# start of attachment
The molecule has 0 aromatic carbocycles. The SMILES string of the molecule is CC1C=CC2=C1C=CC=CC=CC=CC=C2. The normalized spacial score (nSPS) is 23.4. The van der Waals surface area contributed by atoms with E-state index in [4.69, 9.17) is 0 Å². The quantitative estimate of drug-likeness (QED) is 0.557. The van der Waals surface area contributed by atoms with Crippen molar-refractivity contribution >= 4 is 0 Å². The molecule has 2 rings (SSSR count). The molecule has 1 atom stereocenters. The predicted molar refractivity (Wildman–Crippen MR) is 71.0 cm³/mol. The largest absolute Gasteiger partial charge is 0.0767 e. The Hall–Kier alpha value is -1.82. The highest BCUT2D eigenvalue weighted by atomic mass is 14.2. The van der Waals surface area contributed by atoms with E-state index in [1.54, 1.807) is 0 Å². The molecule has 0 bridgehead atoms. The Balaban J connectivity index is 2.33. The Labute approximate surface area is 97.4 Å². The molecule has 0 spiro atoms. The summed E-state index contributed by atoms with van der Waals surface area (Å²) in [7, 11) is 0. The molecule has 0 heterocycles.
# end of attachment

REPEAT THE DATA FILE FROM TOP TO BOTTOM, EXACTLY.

The molecule has 0 aromatic carbocycles. The SMILES string of the molecule is CC1C=CC2=C1C=CC=CC=CC=CC=C2. The normalized spacial score (nSPS) is 23.4. The van der Waals surface area contributed by atoms with E-state index in [4.69, 9.17) is 0 Å². The quantitative estimate of drug-likeness (QED) is 0.557. The van der Waals surface area contributed by atoms with Crippen molar-refractivity contribution >= 4 is 0 Å². The molecule has 2 rings (SSSR count). The molecule has 1 atom stereocenters. The predicted molar refractivity (Wildman–Crippen MR) is 71.0 cm³/mol. The largest absolute Gasteiger partial charge is 0.0767 e. The Hall–Kier alpha value is -1.82. The highest BCUT2D eigenvalue weighted by atomic mass is 14.2. The van der Waals surface area contributed by atoms with E-state index in [1.54, 1.807) is 0 Å². The molecule has 0 bridgehead atoms. The Balaban J connectivity index is 2.33. The Labute approximate surface area is 97.4 Å². The molecule has 0 spiro atoms. The summed E-state index contributed by atoms with van der Waals surface area (Å²) in [7, 11) is 0. The molecule has 0 heterocycles.